Dear May Ayim, Dear Audre Lorde, Dear Us


In Solidarity

Volume 6, Issue 04
October 29, 2020

The creative task at hand — to address a letter to someone or something — is impossible for a black feminist communist. Our ontological totality (à la Cedric Robinson), and the preservation of our collective being (Avery Gordon) is the revolutionary consciousness we inherit. Plural pronouns, here, signify the same “us” summoned by Toni Morrison: “I think about us, black women, a lot.”1 How might we nourish this togetherness and its radical possibilities? Meditating on the transnational sisterhood and critical housekeeping of May Ayim, Audre Lorde, and their legacies is one such method.

Dear May Ayim, Dear Audre Lorde, Dear Us:

Morrison, when eulogizing James Baldwin, says it best: “you knew, didn’t you, how I needed your language and the mind that formed it? How I relied on your fierce courage to tame wildernesses for me?”2 You — May, Audre, and we — are the blueprint for a communist party (Joshua Chambers-Letson).

The recipe is as follows: poetics, dancing, third world solidarity, sunshine, colorful living.

Audre, I understand why you, like Baldwin, sought an elsewhere — you found May, and with her, a home in a movement. The work of housekeeping and all its racialized and gendered contradictions were central to your life. In Zami (1982), you detail memories of your Caribbean immigrant mother painstakingly making food last during the insecurity of the Great Depression in New York City. In 1981, while lecturing at the National Women’s Studies Association in Connecticut, you told another story of domesticity: a little white girl yells, “Oh look, Mommy, a baby maid!” to your two-year-old daughter as you wheeled her through an Eastchester supermarket.3 Domesticity is fraught for Black women; however, we know that the domestic sphere (and the care work performed there) can be a source of resistance — Angela Davis taught us this in “The Role of the Black Woman in the Community of Slaves” (1971).

May, I fell apart the first time I was introduced to your work, years ago, at Lichtblick-Kino Berlin, where I viewed Audre Lorde: The Berlin Years, 1984-1992 for the first time. Ironically, it is that film that cemented my understanding that Lorde was not the American savior of Afro-German women — you were there, with your sisters and community, cultivating a rebellious consciousness. It was simply Audre’s tenacious ability to bring us closer to one another that energized you to publish the first Afro-German feminist text in 1986.

The story goes like this: you, Audre, visit Berlin for the first time in 1984. You write poetry, commune, cry, dance, and laugh with Afro-German lesbians and feminists. It takes just a couple of years for you, with Katharina Oguntoye and Dagmar Schultz, to publish Showing Our Colors: Afro-German Women Speak Out. Beyond the literary treasures you left us, you illustrated the political possibilities of what other feminist activists refer to as housekeeping — the maintenance work done to sustain a movement. I imagine this is what you mean, Audre, when you declare that “caring for myself is not self-indulgence, it is self-preservation, and that is an act of political warfare.” Your friendship not only kept you alive while you were suffering — Audre from breast cancer, May from depression — but also started a movement. The black lesbian feminist transnational origins of the Afro-German movement of the 20th century, as such, necessitated a practice of joy, care, and togetherness. This exceeds and resists masculinist notions of political activism being legible to the state in essentialist ways — housekeeping includes care work, friendship, and communion as necessary components of revolution.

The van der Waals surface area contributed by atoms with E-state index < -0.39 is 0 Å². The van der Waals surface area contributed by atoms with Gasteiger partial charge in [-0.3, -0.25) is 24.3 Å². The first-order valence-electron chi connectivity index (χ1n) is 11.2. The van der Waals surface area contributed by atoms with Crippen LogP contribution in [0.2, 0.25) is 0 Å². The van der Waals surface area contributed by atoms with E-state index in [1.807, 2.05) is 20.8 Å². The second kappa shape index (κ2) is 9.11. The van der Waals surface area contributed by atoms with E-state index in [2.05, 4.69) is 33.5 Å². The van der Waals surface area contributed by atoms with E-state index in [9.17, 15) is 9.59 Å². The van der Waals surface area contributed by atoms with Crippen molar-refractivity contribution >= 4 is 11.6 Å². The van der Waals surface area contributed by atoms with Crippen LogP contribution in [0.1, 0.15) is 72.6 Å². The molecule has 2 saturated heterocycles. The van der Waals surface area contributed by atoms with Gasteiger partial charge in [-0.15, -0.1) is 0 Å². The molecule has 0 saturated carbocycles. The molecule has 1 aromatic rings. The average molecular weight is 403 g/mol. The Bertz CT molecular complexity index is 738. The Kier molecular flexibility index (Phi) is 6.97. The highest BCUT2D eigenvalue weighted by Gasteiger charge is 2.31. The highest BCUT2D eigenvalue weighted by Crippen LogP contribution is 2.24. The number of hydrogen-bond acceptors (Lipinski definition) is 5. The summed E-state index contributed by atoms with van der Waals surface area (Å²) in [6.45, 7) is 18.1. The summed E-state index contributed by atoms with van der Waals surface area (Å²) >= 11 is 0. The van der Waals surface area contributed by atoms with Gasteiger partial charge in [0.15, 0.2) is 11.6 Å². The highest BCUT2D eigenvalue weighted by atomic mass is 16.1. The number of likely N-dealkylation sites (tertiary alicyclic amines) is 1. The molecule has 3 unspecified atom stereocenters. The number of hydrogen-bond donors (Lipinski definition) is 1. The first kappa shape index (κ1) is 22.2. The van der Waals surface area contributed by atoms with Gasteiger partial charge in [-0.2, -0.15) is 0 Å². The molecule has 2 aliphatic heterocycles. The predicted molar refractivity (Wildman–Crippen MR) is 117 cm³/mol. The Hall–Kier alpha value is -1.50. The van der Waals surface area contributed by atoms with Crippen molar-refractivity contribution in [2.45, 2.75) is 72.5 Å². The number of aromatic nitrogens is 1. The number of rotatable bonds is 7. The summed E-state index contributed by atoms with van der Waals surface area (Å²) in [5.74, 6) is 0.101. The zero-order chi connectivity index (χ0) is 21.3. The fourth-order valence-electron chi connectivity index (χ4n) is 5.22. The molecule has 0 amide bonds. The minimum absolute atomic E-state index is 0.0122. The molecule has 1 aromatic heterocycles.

When I think of housekeeping, I remember you — Audre’s narratives of domesticity, her insistence on joy and care in movement-building, and the home you found in each other. I cherish your writing, May, about being a black woman attempting to belong despite the post-WWII German national imagination that erases Afro-German existence. If it is true, as Audre believed, that “the master’s tools will never dismantle the master’s house,” then we must build and keep our own house.4

In Solidarity,
Alexandra M. Thomas

  1. Toni Morrison, “A Knowing So Deep,” Essence, 1985, 31. ↩︎
  2. Morrison, “James Baldwin: His Voice Remembered; Life in His Language,” The New York Times, December 20, 1987. ↩︎
  3. “(1981) Audre Lorde, The Uses of Anger: Women Responding to Racism,” Black Past, 2012, ↩︎
  4. Audre Lorde, “The Master’s Tools Will Never Dismantle the Master’s House,” Sister Outsider: Essays and Speeches (Berkeley, CA: Crossing Press, 1984), 110 - 114. ↩︎

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Volume 6, Issue 04
October 29, 2020